Doctrine surrounds us, yet many people overlook, misunderstand, and malign it. Some ignore doctrine. Others are ignorant of the impact of doctrine. It is no wonder, since most of the business press and many business books focus on strategy and tactics as the primary areas that managers should follow. It is a shame, because failing to embrace the idea of developing a purposeful doctrine just makes the collective task of managing and growing an enterprise harder than it needs to be.
First, I mean establishing a doctrine on purpose, with the intent to create a guiding principle for the way the enterprise operates. A purposeful doctrine is the product of intentional action.
Second, there is a purpose for creating the doctrine. The best example of this is what I sometimes call the constitutional doctrine, better known as the preamble of the US Constitution.
We the People of the United States, in order to form a more perfect Union, establish justice, ensure domestic tranquility, provide for the common defense, promote the general welfare, and secure the blessings of liberty to ourselves and our posterity, do ordain and establish this Constitution for the United States of America.
Break this sentence down into the raw elements and you get to the purpose of the rest of the document. The People of the United States ordain and establish this Constitution to establish Justice, ensure Tranquility, and Secure the Blessings of Liberty.
Think of what the young nation faced at the time of the creation of the Constitution. The country already existed, operating under a set of agreements called the Articles of Confederation. The leaders of the young nation felt a need to replace the Articles because that plan was not working. Consider the language of the preamble of the Articles:
To all to whom these Presents shall come, we the undersigned Delegates of the States affixed to our Names send greeting. Whereas the Delegates of the United States of America in Congress assembled did on the fifteenth day of November in the Year of our Lord One Thousand Seven Hundred and Seventy seven, and in the Second Year of the Independence of America, agree to certain articles of Confederation and perpetual Union between the States of New Hampshire, Massachusetts-bay, Rhode Island and Providence Plantations, Connecticut, New York, New Jersey, Pennsylvania, Delaware, Maryland, Virginia, North Carolina, South Carolina and Georgia, in the words following, viz:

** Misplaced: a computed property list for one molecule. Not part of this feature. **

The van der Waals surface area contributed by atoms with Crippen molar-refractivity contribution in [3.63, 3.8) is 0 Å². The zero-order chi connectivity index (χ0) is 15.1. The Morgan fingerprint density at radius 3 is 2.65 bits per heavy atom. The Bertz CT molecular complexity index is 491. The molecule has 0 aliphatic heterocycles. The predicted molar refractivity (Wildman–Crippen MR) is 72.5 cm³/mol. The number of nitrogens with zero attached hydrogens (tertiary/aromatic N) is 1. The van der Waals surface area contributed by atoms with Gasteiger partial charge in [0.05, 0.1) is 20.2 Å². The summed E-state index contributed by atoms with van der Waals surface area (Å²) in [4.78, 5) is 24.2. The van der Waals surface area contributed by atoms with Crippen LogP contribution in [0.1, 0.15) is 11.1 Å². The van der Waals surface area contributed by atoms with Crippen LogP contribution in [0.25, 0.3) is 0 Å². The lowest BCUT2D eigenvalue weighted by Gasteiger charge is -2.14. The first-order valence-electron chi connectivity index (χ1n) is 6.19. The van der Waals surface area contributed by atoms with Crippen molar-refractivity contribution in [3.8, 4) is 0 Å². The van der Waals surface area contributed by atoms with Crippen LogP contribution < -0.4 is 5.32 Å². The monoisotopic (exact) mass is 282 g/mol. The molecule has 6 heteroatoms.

That reads more like a shopping list of places than a statement of purpose.
Let’s take a look at a number of different historical examples of purposeful doctrines.
Total War is where all the resources of a country are employed in the war effort. The American war effort in WWII is a prime example—the civilian population contributed to the war effort through focused effort and sacrifice. Images of Rosie the Riveter, The Liberty Garden, gas rations, War Bonds, and scrap drives all support the Total War Doctrine that the US chose to embrace.
While its manufacturing capacity enabled the US to supply war material to the world, making possible our eventual victory, the clear decision by President Roosevelt to make that move is an example of purposeful doctrine—on purpose for a purpose.
At the same time, the British embraced a doctrine of Total War more by necessity than by choice. Under attack by the Germans, British civilians directly felt the impact of Nazi bombing raids. The entire British population focused on the war, and on victory. The British had their backs against the North Sea, and while they engaged in the doctrine for a purpose, they did not really have an option to choose.
The Germans did not adopt a doctrine of Total War until late 1942, as Albert Speer became the Minister of Armaments. Until then, German civilian goods production had remained at prewar levels. Most factories operated single shifts, and almost no women had entered the workforce. Even as Speer increased production, diverting more capacity from civilian to military production, the Third Reich never did adopt a doctrine of Total War.